Wednesday, August 29, 2007

A Birth Story (without the graphic details- you're welcome)

I know, I suck. But I think I get a break since new baby +toddler+ 9-going-on-30-and-therefore-knows-everything= Whack-a-doodle with little time!

So... birth story. I think mine is more of a mild warning in listening to your instincts and not the nice nurse on the phone telling you that you are probably not in labor. Because when you listen to the nice nurse, it is only the fact that you have some neighbors that don't think you're totally nuts that saves you from having your baby on your bathroom floor or by the side of the road.

I couldn't even tell you when my contractions started because they didn't feel like contractions. Or at least not what I remembered contractions to feel like. It was all below my belly button and in my lower back. I tried to explain to the nurse that they were coming at regular intervals and that my labor with my first was less than 4 hours. She said I could come in but she didn't think it was necessary until they were 5 minutes apart.

That's where I went stupid and said ok.

Then I lost my damn mind and told my husband that he could go in to work. Work which was at least 45 minutes away but would likely take more than an hour by the time I needed him.

In fact, he had just reached his shop when I called and told him to come home. Fast.

At 5:30, I called my neighbors to see if they could watch David since our original people weren't home and our backup wasn't answering her phone.

When she came over to get him, she took one look at him and said she was taking me to the hospital.

I knew I was in labor by then, though the contractions were all still very low. I could feel her kicking my ribs through the contractions. And what was once 7-15 minutes apart, was suddenly 2 minutes apart.

We had to hurry.

Joe, naturally, went to the main hospital instead of the birth center (which is in the next building). The same birth center we had David at. I'll chalk it up to his nervousness. At least this time he didn't run up and down the hallway completely confused and asking me if I was sure that my water ruptured as he did with David (I was standing in a puddle and water was still coming in spurts- did he really need to ask?).

By the time he got there it was 6:15. The nurse checked me, and despite knowing I was in labor I still expected to be sent home.

"OK, you're at 8 cm!"

I think I started to cry. I knew that meant no epidural. No pain relief. I'd waited to long. I'd ignored my instincts and now I was going to pay.

I have to admit that this time was not as bad as it was with Bre. At least this time there was a break between contractions. With Bre it was just one on top of the other and I felt like I couldn't breath.

I used the labor ball and my darling husband decided that this was the perfect time to take a picture and there is not enough money in the world for me to be willing to share that picture with you Internet. I would sooner shave my head with a dull razor.

They tried to give my an IV- 3 times- but it didn't work. Instead I got large black bruises that lasted 2 weeks.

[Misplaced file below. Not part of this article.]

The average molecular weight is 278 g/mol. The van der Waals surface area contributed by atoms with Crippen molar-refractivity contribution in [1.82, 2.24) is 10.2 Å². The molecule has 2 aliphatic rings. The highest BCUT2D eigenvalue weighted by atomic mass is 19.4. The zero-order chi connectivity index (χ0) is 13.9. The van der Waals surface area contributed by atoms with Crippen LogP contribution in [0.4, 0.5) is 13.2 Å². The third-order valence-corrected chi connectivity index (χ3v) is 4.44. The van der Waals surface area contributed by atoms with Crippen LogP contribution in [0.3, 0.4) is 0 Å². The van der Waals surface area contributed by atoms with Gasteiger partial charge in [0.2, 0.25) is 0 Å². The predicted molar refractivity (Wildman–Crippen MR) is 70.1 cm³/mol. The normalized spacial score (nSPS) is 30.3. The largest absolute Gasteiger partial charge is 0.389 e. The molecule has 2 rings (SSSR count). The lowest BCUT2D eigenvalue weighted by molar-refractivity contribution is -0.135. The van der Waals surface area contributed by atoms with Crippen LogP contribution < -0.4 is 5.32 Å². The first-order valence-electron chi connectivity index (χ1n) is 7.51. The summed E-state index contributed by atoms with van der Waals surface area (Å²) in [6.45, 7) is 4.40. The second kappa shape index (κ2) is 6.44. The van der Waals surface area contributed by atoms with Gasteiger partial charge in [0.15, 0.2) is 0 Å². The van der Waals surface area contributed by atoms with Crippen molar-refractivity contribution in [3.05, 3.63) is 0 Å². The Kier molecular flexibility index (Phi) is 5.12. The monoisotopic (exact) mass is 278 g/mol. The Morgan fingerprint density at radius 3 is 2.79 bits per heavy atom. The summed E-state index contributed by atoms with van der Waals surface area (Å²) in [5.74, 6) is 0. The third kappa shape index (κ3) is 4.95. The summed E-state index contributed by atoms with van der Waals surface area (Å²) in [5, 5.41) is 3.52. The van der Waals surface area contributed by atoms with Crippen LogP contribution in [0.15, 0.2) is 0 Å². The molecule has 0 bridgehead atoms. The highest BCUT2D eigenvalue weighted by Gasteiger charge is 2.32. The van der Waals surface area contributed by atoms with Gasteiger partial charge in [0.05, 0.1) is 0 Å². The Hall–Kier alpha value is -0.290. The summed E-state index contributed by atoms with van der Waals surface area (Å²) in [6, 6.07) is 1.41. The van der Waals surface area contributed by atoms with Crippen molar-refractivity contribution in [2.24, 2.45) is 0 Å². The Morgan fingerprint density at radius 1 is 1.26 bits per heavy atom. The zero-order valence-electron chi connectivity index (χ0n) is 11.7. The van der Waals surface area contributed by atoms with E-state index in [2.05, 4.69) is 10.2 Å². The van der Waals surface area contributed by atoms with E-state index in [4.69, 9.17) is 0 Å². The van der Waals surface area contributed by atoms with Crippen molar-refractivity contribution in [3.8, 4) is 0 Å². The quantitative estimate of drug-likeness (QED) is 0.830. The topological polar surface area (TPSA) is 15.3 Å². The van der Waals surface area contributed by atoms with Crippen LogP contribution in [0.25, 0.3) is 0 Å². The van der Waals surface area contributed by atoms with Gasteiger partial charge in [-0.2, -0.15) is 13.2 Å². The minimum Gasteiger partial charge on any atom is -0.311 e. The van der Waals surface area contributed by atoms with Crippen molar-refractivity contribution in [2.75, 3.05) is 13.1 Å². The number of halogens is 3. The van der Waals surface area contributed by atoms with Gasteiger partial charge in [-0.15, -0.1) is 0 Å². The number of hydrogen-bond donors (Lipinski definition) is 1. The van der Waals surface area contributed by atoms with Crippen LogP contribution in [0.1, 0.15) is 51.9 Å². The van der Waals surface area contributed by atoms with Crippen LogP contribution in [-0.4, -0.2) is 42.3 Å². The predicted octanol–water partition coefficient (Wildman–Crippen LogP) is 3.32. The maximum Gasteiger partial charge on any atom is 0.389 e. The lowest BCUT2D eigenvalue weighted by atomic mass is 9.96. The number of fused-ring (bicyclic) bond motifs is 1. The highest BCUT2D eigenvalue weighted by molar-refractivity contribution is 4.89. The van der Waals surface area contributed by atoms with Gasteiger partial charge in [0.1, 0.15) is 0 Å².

The doctor finally came in and decided to break my water. She warned me that once she did it, my contractions would get stronger. I tried to warn her that the second she did it, this baby would be out.

And I was right. I don't think that the water was done gushing before the baby's head crowned. I remember a lot of people talking and someone telling me to listen to the doctor, but then everything got muffled and all I could do was push. Her shoulders got stuck and I think that was probably the worst of it. Bre (did I forget to tell you she was in the room? Well, she was. By choice) couldn't look anymore. She later told me it was "the grossest thing I've ever seen in my entire life!". I think we've successfully deterred her from having children for a very long time. I've always said that a great way to lower teen pregnancy rates is to let teens witness a meds-free birth.

She came out screaming and I started to shake. Uncontrollably shake. This maybe wouldn't have been too big a deal, but I needed stitches. It's very unpleasant to get stitches. More so, I think, when you're shaking.

This is when the nurse lost her mind and asked if I'd like to hold my baby.

Hold my baby?

Lady, I can't hold myself!

But it passed, and so did worst of the pain (thanks to a little friend I'll call Vicodin) and nothing else mattered.

Josie was here. And I could finally hold her.

She scowls like her dad when he's thinking. She has impossibly long fingers and toes. She snorts.

This time I managed to not mix up my motrin with the bottle of colace they give you. With David I took 6 colace before I realized that it wasn't my motrin. The recovery was different. I had been told that recovery after the 3rd baby is harder, but I didn't really think about it until I realized that I couldn't walk. It was 2 weeks (and several Vicodin later) before I could walk without pain.

But it's all worth it.

Monday, August 13, 2007

At last.....

And everything I ever thought I knew is forever changed..... again.

Miss Josephine Violet

August 10, 2007
7:20 am
7 lbs 12 oz 19 1/4"

Thursday, August 09, 2007


There have been many times during my tenure as 'mom' that I have wondered if maybe my kids are more than just a little.... insane.

Yes, maybe it's not me. It's them. There is no other explanation for the things that they do and say except that they are crazy and they are taking me with them.

Like when Bre decided that our cat wanted blue oatmeal. Which she made in my kitchen towel drawer with peach oatmeal mix and blues clues applesauce. So much fun to clean that up.